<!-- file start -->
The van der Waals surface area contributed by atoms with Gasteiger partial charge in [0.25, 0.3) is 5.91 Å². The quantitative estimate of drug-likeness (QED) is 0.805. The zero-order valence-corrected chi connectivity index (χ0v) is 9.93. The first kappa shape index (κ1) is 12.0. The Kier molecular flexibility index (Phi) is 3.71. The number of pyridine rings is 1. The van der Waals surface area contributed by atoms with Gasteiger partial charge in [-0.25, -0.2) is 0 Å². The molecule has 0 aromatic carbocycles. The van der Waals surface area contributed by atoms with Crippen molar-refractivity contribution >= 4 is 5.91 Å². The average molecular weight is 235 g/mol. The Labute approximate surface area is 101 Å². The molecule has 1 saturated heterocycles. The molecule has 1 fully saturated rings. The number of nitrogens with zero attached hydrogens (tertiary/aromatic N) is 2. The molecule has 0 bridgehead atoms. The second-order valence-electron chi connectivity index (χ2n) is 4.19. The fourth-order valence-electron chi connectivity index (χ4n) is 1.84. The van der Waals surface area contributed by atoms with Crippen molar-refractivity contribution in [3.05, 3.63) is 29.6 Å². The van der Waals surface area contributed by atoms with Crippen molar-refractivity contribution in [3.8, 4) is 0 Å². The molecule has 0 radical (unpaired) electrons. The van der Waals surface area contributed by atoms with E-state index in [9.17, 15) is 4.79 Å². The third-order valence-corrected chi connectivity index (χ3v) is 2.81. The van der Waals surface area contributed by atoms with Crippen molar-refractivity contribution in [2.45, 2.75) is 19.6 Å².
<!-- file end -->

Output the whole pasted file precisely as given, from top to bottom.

The van der Waals surface area contributed by atoms with Gasteiger partial charge in [0.25, 0.3) is 5.91 Å². The quantitative estimate of drug-likeness (QED) is 0.805. The zero-order valence-corrected chi connectivity index (χ0v) is 9.93. The first kappa shape index (κ1) is 12.0. The Kier molecular flexibility index (Phi) is 3.71. The number of pyridine rings is 1. The van der Waals surface area contributed by atoms with Gasteiger partial charge in [-0.25, -0.2) is 0 Å². The molecule has 0 aromatic carbocycles. The van der Waals surface area contributed by atoms with Crippen molar-refractivity contribution >= 4 is 5.91 Å². The average molecular weight is 235 g/mol. The Labute approximate surface area is 101 Å². The molecule has 1 saturated heterocycles. The molecule has 1 fully saturated rings. The number of nitrogens with zero attached hydrogens (tertiary/aromatic N) is 2. The molecule has 0 bridgehead atoms. The second-order valence-electron chi connectivity index (χ2n) is 4.19. The fourth-order valence-electron chi connectivity index (χ4n) is 1.84. The van der Waals surface area contributed by atoms with Crippen molar-refractivity contribution in [3.05, 3.63) is 29.6 Å². The van der Waals surface area contributed by atoms with Crippen molar-refractivity contribution in [3.8, 4) is 0 Å². The molecule has 0 radical (unpaired) electrons. The van der Waals surface area contributed by atoms with E-state index in [9.17, 15) is 4.79 Å². The third-order valence-corrected chi connectivity index (χ3v) is 2.81. The van der Waals surface area contributed by atoms with Crippen molar-refractivity contribution in [2.45, 2.75) is 19.6 Å².